Leaders tell stories too. They just do it better and more professionally than the rest of us. A leader has to possess many different skills. But, without the ability to tell stories, he or she would have no followers and would cease to lead anyone.
In my new book, Lessons From The Top, I explore the power of such stories. The book is based largely on leaders I have met, and examines the changes which have taken place in the kinds of stories leaders now feel they must tell in order to impress us in the twenty-first century.
Why, for example, did Barack Obama write in his autobiography that he had used illegal drugs? Why, in the last British election in 2010, did David Cameron answer media questions about his relationship with his wife and family? And can you imagine leaders from the past being open to discussing what were once considered private matters? Would Winston Churchill admit that he drank too much? Would Margaret Thatcher discuss her personal life? Why have things changed for leaders, and the rest of us, in the past 30 or so years?
Sometimes a leader’s storytelling can be summed up in a phrase. Thatcher was “the grocer’s daughter from Grantham” -- five words reminding us that, unlike previous Conservative leaders, she was not especially posh, did not go to Eton and was a woman. When the Russians called her the Iron Lady, she was blessed with a story which appeared to fit her character perfectly in just two words.
Bill Clinton, when I first met him, described himself as “the boy from Hope,” the small town in Arkansas where he grew up. Actually, much of his childhood was spent in Hot Springs, a gambling town. But that did not make for such a snappy story. He later called himself “the Comeback Kid” -- and he had quite a lot to come back from.
Every leader that I have met or studied – including business leaders like Sir Richard Branson and Steve Jobs, as well as political and cultural leaders like Angelina Jolie and Lady Gaga – tells three key stories: “Who am I?” as a person, “who are we?” as a group, a political party, a nation, or a business, and finally “what is our common purpose?” In other words: “Where will my leadership take us?”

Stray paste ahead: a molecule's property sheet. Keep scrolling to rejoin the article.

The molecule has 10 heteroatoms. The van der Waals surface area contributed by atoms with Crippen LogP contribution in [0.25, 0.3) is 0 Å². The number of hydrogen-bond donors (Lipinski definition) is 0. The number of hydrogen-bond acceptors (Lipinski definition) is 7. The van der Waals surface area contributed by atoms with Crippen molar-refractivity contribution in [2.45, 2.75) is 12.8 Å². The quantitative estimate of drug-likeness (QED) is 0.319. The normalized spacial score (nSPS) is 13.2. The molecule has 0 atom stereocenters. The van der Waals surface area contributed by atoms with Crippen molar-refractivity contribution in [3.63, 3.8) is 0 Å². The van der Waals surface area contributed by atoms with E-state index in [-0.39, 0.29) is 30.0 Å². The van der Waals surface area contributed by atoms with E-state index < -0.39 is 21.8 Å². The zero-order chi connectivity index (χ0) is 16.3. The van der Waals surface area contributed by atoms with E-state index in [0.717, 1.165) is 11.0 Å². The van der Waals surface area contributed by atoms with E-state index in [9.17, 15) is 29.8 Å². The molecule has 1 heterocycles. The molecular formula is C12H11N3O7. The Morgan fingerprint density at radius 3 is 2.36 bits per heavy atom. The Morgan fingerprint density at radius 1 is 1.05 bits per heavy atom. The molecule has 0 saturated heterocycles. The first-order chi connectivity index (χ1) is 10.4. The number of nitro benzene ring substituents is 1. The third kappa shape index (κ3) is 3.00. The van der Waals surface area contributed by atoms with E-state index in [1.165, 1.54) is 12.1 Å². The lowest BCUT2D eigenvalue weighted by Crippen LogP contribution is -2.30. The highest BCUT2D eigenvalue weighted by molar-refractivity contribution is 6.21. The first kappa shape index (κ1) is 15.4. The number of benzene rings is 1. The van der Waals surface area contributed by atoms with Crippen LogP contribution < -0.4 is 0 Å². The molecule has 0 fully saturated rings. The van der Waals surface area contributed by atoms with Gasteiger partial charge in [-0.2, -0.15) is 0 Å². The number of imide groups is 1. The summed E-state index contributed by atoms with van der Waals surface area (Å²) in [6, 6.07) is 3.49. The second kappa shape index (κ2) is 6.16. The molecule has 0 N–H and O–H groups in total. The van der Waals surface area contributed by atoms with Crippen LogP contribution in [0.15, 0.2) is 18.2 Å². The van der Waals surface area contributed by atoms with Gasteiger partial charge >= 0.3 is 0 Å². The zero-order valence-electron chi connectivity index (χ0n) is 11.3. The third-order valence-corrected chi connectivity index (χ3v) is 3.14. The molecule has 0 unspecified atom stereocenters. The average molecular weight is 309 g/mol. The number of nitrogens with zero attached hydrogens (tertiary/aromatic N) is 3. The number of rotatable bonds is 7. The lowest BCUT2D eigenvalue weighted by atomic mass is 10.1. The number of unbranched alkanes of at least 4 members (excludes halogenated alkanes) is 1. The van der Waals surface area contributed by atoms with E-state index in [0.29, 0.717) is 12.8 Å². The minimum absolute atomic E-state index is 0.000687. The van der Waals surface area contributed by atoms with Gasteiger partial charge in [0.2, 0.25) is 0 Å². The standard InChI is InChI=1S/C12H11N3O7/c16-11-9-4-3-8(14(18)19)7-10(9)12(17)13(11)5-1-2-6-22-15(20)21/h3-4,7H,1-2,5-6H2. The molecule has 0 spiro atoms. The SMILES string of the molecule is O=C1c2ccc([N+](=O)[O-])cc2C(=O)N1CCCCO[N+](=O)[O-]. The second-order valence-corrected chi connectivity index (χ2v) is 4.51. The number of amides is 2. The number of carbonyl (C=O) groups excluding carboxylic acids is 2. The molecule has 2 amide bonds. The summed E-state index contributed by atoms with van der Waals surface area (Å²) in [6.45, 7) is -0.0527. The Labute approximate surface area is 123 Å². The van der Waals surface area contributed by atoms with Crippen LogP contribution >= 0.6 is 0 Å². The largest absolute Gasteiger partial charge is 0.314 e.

If you are applying for a new job or a promotion, trying for a university place or obtaining a loan from your bank, the kinds of stories you tell about yourself, your business and your skills, will fall more or less into these three categories. And learning by example is one reason why studying how the most successful leaders use their own stories can be so instructive.
I’ve looked at the storytelling techniques of leaders ranging from Clinton, Ronald Reagan and Obama to President Zardari of Pakistan and Deng Xiao Ping of China. I’ve also considered the most unlikely leaders -- terrorists, from the IRA to Osama bin Laden, plus Hollywood stars and other cultural leaders, royal families, and even those who told a story in Singapore in 2005 to secure the 2012 Olympic Games for London. Those behind the Olympic bid admitted to me that London was not the most obvious candidate. But by carefully crafting the right story, they were able to persuade the International Olympic Committee to give London the Games.
Even if many of us do not aspire to a position of leadership, we are all followers. We may follow an ideal, a philosophy or religion, a football team, a rock star, a political party, a brand of computer, or a fashion trend.
But beware. The stories leaders tell us are designed to make them look good. Such stories may be in the leader’s best interests but they may not necessarily be in ours. We need to understand, interpret and, at times, debunk the stories leaders tell us and the ways they often mislead us for their own benefit.
Gavin Esler is a television and radio broadcaster, and presents BBC2’s Newsnight. Lessons From The Top is published by Profile Books. You can follow Gavin on Twitter: @gavinesler